The way things used to be
November 27, 2022 6:44am CST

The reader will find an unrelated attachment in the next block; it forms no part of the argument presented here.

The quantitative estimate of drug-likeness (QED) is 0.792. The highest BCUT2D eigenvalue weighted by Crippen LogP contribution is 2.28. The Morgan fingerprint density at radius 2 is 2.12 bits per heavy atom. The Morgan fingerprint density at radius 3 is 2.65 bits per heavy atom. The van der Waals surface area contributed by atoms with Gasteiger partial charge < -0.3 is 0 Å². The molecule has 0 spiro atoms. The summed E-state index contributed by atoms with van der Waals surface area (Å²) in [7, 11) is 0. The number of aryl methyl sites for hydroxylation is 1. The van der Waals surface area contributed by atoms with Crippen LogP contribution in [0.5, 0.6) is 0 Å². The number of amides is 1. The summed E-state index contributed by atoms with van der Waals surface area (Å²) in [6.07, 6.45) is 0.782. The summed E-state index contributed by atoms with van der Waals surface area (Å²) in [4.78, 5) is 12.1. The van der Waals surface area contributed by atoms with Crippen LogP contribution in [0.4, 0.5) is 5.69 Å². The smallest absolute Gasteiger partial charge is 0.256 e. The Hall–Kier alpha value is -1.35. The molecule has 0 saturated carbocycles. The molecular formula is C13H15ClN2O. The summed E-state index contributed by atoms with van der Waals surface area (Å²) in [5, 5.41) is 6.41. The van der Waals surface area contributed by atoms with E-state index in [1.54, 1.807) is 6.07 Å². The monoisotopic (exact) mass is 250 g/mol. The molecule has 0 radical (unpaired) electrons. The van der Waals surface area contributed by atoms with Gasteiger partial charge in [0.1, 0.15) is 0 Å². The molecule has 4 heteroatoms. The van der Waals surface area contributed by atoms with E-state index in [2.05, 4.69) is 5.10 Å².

It’s funny but not so long ago I was chatting to Little One about modern lifestyles and how things have changed. We were doing some sewing and I was talking about how useful it is to be able to make and/or mend things and how life has changed in my and my parents’ lifetimes. And she agreed that you never know when things can change. Nowadays clothes are cheap, people are happy to buy new things all the time and throw away the ones they have got tired of. Same for furniture and other homewares. Of course we benefit from this as well because shopping in charity shops or on Ebay or other second-hand sites is very fashionable and a great source of all sorts of things at good prices! Apart from underwear we rarely buy new clothes or household goods. As a result I don’t often make clothes any more because it’s more expensive than buying them, except for special occasions. But I do still mend or alter things when necessary. When I was growing up clothes were quite expensive, we would usually go to the January sales to look for bargains of clothes and homewares such as bedding, curtains etc. and those things were all kept until they wore out, there was no thought of changing curtains to a different colour just for the sake of it, for example. Charity shops were few and the ones that did exist were mostly dingy places with that distinctive smell of old clothes, and it would be shameful to be seen going into one. Jumble sales were a source of second-hand goods but again you wouldn’t admit to wearing anything bought there! But they were a useful source of fabric for crafts for example. Second hand furniture and electrical goods and things like bicycles could sometimes be picked up from ‘small ads’ in the local paper. My school friends and I used to make our own clothes for going out and it was all part of the fun, and a lot cheaper than buying them. When my parents were growing up they would have a trip to the city (by train) once a year to buy new winter coats and household goods. Everything was used as much as possible – outgrown clothes were handed down, and if necessary altered to make something different. Bed sheets were turned ‘sides to middle’ when the central part wore thin so they would last longer. Pans and buckets (all metal in those days, plastic hadn’t been invented) were mended by travelling tinkers. Clothes were patched and darned, and when past repair old sheets and worn out clothes were torn up to use for cleaning and polishing, and yes also for sanitary pads (no disposables in those days). Furniture was handed down from generation to generation – and I still have some that came from my parents’ grandparents. Things were made to last and whatever you had just had to be adapted according to need, there was no thought of just popping out to buy something. You would just have to look for a spare bit of fabric, wood, leather or whatever was necessary to create what you needed. A large drawer from a chest made a cot; a wooden fruit crate covered in re-purposed fabric and padded with an old blanket made a pretty sewing box or foot stool, the marble top from a wash-stand could be re-used to make a draining board for the kitchen sink when piped water arrived. Now we are facing a ‘cost of living crisis’ and are being told we will experience the biggest fall in our standard of living for 70 years. So who knows, maybe we will be back to patching our clothes and finding uses for old rags. And all those people who ‘decluttered’ all their useful odds and ends may live to regret it! At least I believe my own daughters will be somewhat prepared for whatever happens. The picture shows a patchwork quilt I found among my mother's things. And this isn't one of those trendy quilts made with specially-purchased brand-new fabric, you can see this has been made the way patchwork began, from a collection of old clothes and furnishing fabrics. All rights reserved. © Text and image copyright Fleur 2022.